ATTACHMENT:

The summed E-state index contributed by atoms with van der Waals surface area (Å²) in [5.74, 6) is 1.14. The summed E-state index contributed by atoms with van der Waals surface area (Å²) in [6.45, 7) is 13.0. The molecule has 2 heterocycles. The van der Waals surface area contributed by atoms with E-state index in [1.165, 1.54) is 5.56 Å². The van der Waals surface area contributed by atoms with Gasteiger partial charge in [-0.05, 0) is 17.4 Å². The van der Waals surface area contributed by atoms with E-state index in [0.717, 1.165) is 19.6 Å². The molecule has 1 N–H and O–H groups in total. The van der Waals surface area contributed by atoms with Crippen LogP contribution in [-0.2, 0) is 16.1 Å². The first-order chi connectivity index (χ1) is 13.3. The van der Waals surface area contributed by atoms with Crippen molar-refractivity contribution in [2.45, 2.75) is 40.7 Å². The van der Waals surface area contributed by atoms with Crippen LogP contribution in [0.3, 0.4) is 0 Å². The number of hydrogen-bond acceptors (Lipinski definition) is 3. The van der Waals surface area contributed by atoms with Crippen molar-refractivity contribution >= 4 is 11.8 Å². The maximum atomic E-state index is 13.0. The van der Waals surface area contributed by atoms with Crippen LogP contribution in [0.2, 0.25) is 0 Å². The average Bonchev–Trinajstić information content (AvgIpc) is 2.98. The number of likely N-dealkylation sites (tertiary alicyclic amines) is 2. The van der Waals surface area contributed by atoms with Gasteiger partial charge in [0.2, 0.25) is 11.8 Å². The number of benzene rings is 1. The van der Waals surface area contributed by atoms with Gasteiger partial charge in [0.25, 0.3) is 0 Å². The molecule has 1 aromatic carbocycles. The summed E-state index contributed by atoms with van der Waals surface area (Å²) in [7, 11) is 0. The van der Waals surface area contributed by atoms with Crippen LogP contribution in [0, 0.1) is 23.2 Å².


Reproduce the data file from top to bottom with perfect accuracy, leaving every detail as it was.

The summed E-state index contributed by atoms with van der Waals surface area (Å²) in [5.74, 6) is 1.14. The summed E-state index contributed by atoms with van der Waals surface area (Å²) in [6.45, 7) is 13.0. The molecule has 2 heterocycles. The van der Waals surface area contributed by atoms with E-state index in [1.165, 1.54) is 5.56 Å². The van der Waals surface area contributed by atoms with Gasteiger partial charge in [-0.05, 0) is 17.4 Å². The van der Waals surface area contributed by atoms with E-state index in [0.717, 1.165) is 19.6 Å². The molecule has 1 N–H and O–H groups in total. The van der Waals surface area contributed by atoms with Crippen LogP contribution in [-0.2, 0) is 16.1 Å². The first-order chi connectivity index (χ1) is 13.3. The van der Waals surface area contributed by atoms with Crippen molar-refractivity contribution in [2.45, 2.75) is 40.7 Å². The van der Waals surface area contributed by atoms with Crippen LogP contribution in [0.3, 0.4) is 0 Å². The number of hydrogen-bond acceptors (Lipinski definition) is 3. The van der Waals surface area contributed by atoms with Crippen molar-refractivity contribution >= 4 is 11.8 Å². The maximum atomic E-state index is 13.0. The van der Waals surface area contributed by atoms with Crippen LogP contribution in [0.2, 0.25) is 0 Å². The average Bonchev–Trinajstić information content (AvgIpc) is 2.98. The number of likely N-dealkylation sites (tertiary alicyclic amines) is 2. The van der Waals surface area contributed by atoms with Gasteiger partial charge in [0.2, 0.25) is 11.8 Å². The number of benzene rings is 1. The van der Waals surface area contributed by atoms with Gasteiger partial charge in [0.25, 0.3) is 0 Å². The molecule has 1 aromatic carbocycles. The summed E-state index contributed by atoms with van der Waals surface area (Å²) in [7, 11) is 0. The van der Waals surface area contributed by atoms with Crippen LogP contribution in [0, 0.1) is 23.2 Å².